Levis Roots at the University of Hertfordshire

PUBLISHED: 16:42 21 October 2011 | UPDATED: 11:21 23 October 2011

Levi Roots, on stage at the University of Hertfordshire, with his famous Reggae Reggae sauce

Levi Roots, on stage at the University of Hertfordshire, with his famous Reggae Reggae sauce

ADAM SMYTH PHOTOGRAPER

IN a “guess the celebrity” picture quiz, you could probably identify Levi Roots just by his hands.

Those big, bejewelled fingers could not belong to anyone other than the 53-year-old reggae singer-turned-sauce magnate, just like the long black dreadlocks, Jamaican patois and natty range of business suits are also, unmistakably, Levi.

It’s the hands I notice first, as he extends an arm to greet me in the Green Room of the Weston Auditorium on the University of Hertfordshire’s de Havilland campus, in Hatfield.

The man who launched his Reggae Reggae Sauce empire off the back of a musical appearance on the BBC’s Dragons’ Den, is here to give a talk at the culmination of Enterprise Fusion day, which showcases the uni’s various entrepreneurial initiatives.

His mission is simple.

“I’ve been on this journey since February 2007 when I went into the Den, and that journey is to tell my story to as many young people and start-up businesses as I can,” he says.

“Young people, people from my background, need to hear this story. It’s my duty to say my motto: ‘If Levi can do it, I can do it’.”

It’s a story worth hearing.

Born in Jamaica, Levi – real name Keith Valentine Graham – moved to Brixton, south London, aged 12. He was always musical, and began building a name for himself in the early 80s as an MC and as lead vocalist of his band, Matic16.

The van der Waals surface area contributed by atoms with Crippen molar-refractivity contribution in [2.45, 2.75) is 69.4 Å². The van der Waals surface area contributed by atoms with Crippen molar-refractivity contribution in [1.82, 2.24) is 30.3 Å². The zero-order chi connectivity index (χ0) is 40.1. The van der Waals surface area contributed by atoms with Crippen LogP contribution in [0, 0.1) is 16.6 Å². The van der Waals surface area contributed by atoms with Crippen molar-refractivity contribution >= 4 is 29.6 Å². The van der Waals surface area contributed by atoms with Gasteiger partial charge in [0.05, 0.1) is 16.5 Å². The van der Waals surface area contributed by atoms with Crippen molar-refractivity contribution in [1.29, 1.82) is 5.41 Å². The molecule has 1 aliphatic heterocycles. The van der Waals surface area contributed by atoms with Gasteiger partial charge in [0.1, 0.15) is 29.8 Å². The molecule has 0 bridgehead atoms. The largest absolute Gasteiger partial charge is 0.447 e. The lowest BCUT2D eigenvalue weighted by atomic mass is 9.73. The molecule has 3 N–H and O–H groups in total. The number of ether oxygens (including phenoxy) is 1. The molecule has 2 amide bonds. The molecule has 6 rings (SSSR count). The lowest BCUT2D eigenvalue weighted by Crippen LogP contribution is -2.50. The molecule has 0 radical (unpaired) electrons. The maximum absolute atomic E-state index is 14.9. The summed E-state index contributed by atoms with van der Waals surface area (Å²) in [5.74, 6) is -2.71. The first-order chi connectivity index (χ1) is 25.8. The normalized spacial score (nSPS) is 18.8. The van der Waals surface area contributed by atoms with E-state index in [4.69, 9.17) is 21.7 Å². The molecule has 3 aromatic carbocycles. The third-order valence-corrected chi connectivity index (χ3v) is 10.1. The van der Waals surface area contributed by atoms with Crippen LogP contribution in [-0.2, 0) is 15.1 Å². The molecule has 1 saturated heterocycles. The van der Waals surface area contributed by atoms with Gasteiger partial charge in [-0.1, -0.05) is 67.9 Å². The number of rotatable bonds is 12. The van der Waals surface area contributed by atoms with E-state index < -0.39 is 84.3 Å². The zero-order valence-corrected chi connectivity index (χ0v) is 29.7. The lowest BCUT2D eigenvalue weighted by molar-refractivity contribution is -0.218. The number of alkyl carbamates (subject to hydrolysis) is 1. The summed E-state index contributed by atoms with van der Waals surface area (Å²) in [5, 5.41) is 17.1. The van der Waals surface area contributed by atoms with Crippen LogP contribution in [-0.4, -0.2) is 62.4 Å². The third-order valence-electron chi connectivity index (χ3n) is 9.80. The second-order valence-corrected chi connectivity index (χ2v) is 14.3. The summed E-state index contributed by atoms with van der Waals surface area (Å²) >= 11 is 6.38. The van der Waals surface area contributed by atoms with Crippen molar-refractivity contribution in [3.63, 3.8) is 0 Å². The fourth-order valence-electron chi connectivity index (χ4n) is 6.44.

He’s supported James Brown, performed for Nelson Mandela, and was nominated for a MOBO award in 1998.

But his career dipped in the early 2000s, as a wave of homophobic sentiment began to creep into reggae.

“I stepped away from music,” he says. “Reggae was getting a bad press regarding homophobia.

“Although I didn’t do any of that, I thought I had to do something else.”

So Levi worked as warehouse manager, and continued selling his family-recipe jerk sauce around his native Brixton and at the Notting Hill Carnival, as he had done since the 1990s.

Then, in 2007, he appeared on Dragons’ Den, armed with a guitar and singing a song about his Reggae Reggae Sauce.

It was enough to convince Peter Jones and Richard Farleigh to part with £25,000 each for a 40 per cent share of his business.

“I was working in a warehouse and I thought: ‘I’ve sung for Nelson Mandela, I was friends with Bob Marley’, and I knew I was capable of more,” Levi says.

Today, the Reggae Reggae brand produces sauces, snacks, drinks and ready meals, while Levi has published a Caribbean cookbook, presented his own cookery show and appeared as a guest on several others.

Crucially, his brand has outlasted the Dragons’ endorsement. No longer does Levi’s products bear the label “As seen on Dragons’ Den”. Reggae Reggae is the UK market leader of Caribbean food products, and an instantly recognisable brand all of its own.

And it’s all down to Levi himself. The man is a walking brand. From the rings, to the dreadlocks to the suit, Levi Roots is Reggae Reggae – and that’s exactly how he wants it.

“There’s a thing called inspiration, and there’s a thing called inspired action,” explains Levi.

“You get the inspiration but you let it pass you by, because you don’t believe in yourself enough.

“Many times I’ve had inspiration and let it pass me by. But then I had the inspiration to stop looking at the music on its own.

“The inspiration was to merge the sauce and the music together – that was my inspired action.”

The following morning, a quick internet search reveals that most sources estimate Levi’s empire to be worth around £30m.

If Levi can do it, you can do it.


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